And never add the salt to the cooking pot with the kernels and cooking oil. Some people mistakenly think this will help spread the salt evenly over the popped kernels. But experts say this only succeeds in toughening the kernels.
Though jugs of the "buttery topping" can be purchased online, there's a much easier way to get good butter flavor on your popcorn. It's called clarified butter (or what in Indian cooking is known as ghee).
Like the butter-flavored partially hydrogenated soybean oil favored by theaters, clarified butter lacks the 20 percent water content of regular butter. And that's why movie theater "butter" doesn't make the popcorn soggy, said Wolke.
Clarified butter can be made at home by gently melting regular butter until it separates, then skimming the pure butter off the top (the water content sinks to the bottom), but it's easier to purchase it. Jars, often labeled ghee, can be found in most natural and ethnic food stores.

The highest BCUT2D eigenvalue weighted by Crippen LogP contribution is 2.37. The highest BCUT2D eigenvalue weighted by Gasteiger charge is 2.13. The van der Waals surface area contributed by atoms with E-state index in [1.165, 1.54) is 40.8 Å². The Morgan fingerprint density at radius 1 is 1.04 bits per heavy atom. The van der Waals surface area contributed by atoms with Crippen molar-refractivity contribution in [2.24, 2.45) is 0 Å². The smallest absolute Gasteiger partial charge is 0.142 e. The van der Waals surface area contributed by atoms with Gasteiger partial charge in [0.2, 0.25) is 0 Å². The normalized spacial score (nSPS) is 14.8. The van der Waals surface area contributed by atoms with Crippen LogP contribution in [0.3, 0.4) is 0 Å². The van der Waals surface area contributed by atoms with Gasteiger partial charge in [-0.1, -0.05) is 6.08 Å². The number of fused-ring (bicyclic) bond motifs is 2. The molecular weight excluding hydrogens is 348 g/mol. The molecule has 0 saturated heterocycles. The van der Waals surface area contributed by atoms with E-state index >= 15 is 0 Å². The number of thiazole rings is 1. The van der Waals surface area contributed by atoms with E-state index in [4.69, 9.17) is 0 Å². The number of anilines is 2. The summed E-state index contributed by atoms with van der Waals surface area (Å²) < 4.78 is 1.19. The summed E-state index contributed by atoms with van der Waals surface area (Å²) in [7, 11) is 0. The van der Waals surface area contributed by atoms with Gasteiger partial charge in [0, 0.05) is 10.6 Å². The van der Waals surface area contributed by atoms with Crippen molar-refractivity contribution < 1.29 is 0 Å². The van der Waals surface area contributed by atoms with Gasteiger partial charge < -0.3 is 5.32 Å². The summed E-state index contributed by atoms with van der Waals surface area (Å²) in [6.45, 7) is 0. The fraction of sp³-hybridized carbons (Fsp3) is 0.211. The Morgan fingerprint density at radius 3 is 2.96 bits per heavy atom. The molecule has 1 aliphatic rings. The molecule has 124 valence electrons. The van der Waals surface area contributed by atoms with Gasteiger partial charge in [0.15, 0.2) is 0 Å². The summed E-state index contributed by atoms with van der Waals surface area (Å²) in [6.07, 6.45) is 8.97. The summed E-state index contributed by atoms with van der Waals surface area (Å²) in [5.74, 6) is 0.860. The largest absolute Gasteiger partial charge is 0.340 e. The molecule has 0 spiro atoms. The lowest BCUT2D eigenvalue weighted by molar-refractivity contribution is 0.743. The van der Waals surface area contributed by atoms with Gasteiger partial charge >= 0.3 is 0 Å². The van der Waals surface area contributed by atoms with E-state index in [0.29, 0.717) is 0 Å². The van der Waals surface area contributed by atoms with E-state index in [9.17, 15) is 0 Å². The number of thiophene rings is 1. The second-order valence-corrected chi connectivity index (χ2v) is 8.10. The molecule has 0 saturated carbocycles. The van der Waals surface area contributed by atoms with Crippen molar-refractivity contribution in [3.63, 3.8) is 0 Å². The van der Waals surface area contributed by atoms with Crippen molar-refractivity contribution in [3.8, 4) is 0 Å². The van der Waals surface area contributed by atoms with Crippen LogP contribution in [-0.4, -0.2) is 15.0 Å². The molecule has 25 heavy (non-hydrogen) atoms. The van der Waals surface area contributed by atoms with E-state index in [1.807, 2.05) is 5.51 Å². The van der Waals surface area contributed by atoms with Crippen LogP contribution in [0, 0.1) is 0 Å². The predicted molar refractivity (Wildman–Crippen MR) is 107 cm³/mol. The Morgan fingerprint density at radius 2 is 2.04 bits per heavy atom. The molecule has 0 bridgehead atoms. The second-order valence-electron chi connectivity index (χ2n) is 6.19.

It's a simple recipe, but it produces phenomenal results. Of course, for those unwilling to make the popcorn from scratch, any number of companies online are happy to sell the not-so-secret ingredients in pre-measured packets.
Try UPop.com at http://www.upop.com/ or you can find products like Flavacol on Amazon.com and other Web sites.
(Start to finish: 10 minutes)
3 tablespoons coconut oil
1/2 cup white or yellow popcorn kernels
3 tablespoons clarified butter
1 teaspoon powdered salt
In a heavy pot or stovetop popcorn popper, melt the coconut oil over low heat. Add the popcorn kernels and spread evenly over the bottom of the pot.
Cover the pot, leaving the lid slightly ajar, and increase heat to medium. Gently shake pan back and forth over heat until the kernels stop popping, about 3 to 4 minutes.
Uncover and let the popcorn sit for 1 minute.
Meanwhile, melt the butter in the microwave. This should take only a few seconds.
Transfer the popcorn to a large bowl. Drizzle the butter over it, then sprinkle with salt. Use two large spoons to gently toss the popcorn to coat evenly with butter and salt. Serve immediately.
Makes about 10 cups.